Wednesday, 9 July 2008

A week in Hong Kong

An intellectual challenge

I am off to Hong Kong on Friday and shall spend next week looking at services there and discussing the nature of Conductive Education.

The services are provided by SAHK. I have already expressed my admiration of the extent and co-ordination of SAHK's comprehensive habilitation and rehabilitation services (Sutton, 2008) that on the face of it put to shame those of the former colonial power. I will be very interesting to put this impression to more direct test and I shall be reporting some of what I see and think on the pages of Conductive Education News over the coming week.


The Association was founded forty-five years ago and provides services 'in a holistic manner' to people with an increasingly wide range of disabilities, across the life-span. Services include special education from pre-school to junior-secondary levels, residential and training services for adults, employment, and community and family support. SAHK present runs fifty-one service units, serving more than 4,500 clients and their families annually.

The Association's developing role has meant a name change, to SAHK in English. Its Chinese name explicitly indicates the mission of maximizing clients’ potentials and hence their confidence to lead a quality life. I do like that.

There will be a ceremony to mark this name-change next Friday and I shall be there. Lucky me.

The intellectual challenge

It all sounds a wonderful jolly, doesn't it? So where's the intellectual challenge?

Those who have known me and my work over the last twenty-five years or so will be well aware of my attitude to getting Conductive Education right and my view of the grave dangers to the system's survival inherent in getting it wrong. They may also know of my firm-held belief that buried within Conductive Education is the basis for immeasurable benefit to disabled people and their families in the developing economies. And one more thing, they should know too of my recognition of the problems (in practice as in theory) of uncritical transposition of special educational procedures from one culture to another – indeed the first article that I published in a refereed journal (Sutton, 1977) was on just this topic, never mind the subsequent experience of transposing Conductive Education!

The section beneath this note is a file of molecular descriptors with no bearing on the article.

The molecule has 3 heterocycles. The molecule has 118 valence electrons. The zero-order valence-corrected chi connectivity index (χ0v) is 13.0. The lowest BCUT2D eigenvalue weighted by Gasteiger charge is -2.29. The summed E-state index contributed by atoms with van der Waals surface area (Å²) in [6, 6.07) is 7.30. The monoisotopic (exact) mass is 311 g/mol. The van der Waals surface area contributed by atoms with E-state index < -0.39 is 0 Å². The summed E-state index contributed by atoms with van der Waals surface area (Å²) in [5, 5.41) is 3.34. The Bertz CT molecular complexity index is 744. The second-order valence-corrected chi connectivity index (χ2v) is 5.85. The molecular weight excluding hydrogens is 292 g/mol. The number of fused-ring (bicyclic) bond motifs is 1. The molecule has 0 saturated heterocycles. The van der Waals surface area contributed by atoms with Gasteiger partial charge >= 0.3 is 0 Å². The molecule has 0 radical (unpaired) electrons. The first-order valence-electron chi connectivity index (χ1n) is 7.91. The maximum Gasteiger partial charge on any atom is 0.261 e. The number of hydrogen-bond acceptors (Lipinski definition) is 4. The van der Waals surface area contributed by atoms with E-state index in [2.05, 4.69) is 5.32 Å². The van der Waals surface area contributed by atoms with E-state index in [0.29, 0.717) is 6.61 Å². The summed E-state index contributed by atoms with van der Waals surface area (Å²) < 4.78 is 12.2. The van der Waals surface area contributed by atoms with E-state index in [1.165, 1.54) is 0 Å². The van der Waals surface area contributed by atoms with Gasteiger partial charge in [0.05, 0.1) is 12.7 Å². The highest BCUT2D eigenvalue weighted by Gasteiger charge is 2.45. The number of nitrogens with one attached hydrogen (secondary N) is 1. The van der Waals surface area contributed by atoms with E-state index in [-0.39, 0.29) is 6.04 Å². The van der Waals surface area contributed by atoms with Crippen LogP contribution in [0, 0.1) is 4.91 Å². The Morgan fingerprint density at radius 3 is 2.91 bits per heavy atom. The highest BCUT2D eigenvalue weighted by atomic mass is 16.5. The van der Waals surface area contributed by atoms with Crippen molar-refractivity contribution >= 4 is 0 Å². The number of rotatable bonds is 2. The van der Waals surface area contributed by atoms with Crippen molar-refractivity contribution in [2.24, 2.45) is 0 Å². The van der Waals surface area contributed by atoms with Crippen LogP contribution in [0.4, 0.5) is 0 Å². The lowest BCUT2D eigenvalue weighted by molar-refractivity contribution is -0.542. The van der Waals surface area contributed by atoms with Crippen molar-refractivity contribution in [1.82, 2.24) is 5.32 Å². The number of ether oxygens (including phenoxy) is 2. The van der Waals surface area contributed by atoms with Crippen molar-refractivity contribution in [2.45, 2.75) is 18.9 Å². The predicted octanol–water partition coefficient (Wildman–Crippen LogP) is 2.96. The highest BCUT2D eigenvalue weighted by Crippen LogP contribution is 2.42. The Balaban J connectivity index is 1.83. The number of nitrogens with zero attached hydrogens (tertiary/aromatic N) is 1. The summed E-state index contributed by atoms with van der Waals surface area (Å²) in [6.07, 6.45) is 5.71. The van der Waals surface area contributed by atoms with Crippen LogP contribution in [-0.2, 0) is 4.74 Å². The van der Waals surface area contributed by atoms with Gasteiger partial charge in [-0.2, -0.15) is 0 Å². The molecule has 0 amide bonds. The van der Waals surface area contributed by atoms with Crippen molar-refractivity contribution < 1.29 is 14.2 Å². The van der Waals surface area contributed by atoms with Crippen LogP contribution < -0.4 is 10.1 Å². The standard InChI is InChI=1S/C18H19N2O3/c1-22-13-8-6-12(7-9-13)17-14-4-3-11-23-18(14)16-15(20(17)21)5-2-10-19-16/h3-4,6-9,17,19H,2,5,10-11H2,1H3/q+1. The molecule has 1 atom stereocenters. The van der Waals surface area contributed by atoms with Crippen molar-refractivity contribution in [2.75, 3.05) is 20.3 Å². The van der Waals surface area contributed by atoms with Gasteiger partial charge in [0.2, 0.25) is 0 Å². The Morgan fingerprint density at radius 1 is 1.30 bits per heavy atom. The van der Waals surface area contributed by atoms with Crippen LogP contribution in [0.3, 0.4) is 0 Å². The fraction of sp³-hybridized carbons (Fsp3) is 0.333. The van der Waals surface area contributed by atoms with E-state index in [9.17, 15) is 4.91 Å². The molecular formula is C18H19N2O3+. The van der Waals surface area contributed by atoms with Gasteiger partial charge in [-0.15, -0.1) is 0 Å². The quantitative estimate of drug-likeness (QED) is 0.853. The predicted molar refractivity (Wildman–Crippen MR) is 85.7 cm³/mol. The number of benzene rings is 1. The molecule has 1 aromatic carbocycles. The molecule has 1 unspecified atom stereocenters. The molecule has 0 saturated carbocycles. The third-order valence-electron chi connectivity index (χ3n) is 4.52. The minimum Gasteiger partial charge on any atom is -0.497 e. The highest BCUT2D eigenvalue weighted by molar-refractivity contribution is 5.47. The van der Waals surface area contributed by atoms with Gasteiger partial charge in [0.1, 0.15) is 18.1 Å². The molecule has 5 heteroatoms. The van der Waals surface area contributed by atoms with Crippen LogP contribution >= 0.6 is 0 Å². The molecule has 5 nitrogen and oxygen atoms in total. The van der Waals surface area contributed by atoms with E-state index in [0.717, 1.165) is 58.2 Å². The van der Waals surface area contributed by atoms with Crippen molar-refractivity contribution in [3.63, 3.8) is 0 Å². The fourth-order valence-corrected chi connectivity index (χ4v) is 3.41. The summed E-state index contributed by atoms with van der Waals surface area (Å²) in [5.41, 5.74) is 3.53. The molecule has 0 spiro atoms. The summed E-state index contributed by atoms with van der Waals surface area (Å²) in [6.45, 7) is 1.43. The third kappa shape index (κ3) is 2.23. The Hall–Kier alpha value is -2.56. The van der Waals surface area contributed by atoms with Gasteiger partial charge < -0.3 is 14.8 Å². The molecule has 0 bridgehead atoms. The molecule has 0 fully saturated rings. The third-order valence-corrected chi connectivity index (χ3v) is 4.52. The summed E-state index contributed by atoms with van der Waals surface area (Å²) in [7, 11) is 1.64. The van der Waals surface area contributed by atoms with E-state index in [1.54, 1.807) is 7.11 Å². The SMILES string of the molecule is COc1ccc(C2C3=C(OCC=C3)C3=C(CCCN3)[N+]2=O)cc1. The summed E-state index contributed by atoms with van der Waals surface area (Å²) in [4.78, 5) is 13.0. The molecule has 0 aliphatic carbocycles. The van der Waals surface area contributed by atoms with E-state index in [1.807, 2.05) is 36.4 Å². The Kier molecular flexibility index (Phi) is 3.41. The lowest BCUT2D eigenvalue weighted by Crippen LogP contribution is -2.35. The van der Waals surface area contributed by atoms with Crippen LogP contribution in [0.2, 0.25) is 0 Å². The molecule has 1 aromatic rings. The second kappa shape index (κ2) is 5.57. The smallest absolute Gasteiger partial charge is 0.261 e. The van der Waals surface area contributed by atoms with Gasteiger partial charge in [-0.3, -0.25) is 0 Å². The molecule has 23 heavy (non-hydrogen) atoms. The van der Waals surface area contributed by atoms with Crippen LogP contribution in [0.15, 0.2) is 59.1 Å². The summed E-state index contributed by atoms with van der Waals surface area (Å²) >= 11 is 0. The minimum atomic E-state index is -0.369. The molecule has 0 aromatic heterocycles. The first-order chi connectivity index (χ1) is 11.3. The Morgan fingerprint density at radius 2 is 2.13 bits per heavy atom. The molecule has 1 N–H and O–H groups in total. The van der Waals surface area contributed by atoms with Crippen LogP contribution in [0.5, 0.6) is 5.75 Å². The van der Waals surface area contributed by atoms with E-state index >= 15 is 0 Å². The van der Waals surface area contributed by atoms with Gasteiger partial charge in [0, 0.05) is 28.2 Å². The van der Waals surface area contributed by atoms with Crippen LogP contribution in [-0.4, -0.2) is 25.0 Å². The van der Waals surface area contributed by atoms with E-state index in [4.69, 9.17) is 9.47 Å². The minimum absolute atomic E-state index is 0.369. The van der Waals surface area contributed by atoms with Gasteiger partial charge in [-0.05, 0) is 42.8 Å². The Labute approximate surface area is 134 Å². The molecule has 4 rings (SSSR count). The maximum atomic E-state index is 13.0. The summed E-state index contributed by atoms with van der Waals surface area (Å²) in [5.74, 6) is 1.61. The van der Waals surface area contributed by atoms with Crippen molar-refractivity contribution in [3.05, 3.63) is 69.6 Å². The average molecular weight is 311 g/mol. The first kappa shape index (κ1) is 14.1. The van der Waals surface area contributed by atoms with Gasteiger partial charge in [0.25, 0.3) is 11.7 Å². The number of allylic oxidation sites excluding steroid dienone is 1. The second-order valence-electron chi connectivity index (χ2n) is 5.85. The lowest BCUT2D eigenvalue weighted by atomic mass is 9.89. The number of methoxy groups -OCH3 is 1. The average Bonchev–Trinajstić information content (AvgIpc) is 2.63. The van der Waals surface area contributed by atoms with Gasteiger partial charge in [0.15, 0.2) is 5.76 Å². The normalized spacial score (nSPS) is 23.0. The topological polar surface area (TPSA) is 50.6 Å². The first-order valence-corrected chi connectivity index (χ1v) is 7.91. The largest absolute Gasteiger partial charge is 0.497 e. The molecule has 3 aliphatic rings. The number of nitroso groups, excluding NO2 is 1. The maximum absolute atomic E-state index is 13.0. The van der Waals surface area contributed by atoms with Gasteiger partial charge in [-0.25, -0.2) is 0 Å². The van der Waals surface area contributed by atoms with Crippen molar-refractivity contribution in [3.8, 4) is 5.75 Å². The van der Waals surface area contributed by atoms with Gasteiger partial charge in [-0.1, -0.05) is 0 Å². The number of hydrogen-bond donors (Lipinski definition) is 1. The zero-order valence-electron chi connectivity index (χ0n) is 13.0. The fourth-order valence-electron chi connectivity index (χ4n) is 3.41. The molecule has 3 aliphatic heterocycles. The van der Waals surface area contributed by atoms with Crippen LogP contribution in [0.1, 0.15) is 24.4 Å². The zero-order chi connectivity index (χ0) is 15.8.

The elaborate system of provision developed in Hong Kong is articulated as 'Conductive Education'. Since the nineteen eighties I have read much of its extensive production of English-language material, met many of the people involved in this work and marvelled at the enormous industry of it all. In English all this is called Conductive Education, though it's not quite called that in Chinese. Maybe here lies the rub (part of it, at least).

What is it precisely that they do there, from what historical roots, is it 'conductive' as I know it, and does any of this matter – either to its clients or to the future of Conductive Education.

Some jolly! I certainly will not answer any of these questions by the end of next week but I shall have enough in the way of observations, impressions, and tentative analyses and hypotheses, to keep me in sleepless nights and headaches until Christmas.

Notes and references

Sutton, A. (1977) Acupuncture and deaf-mutism – an essay in cross-cultural defectology, Educational Studies, vol. 3, no 1 , pp. 1-10

Sutton, A. (2008) KNOW HOPE: Hope for the future, Conductive Education World, 2 January



Blogger NormanP said...

See if you can persuade somewhere there to set up a blog, Andrew. It could prove really interesting.

Wednesday, 9 July 2008 at 22:44:00 BST  

Post a Comment

Subscribe to Post Comments [Atom]

<< Home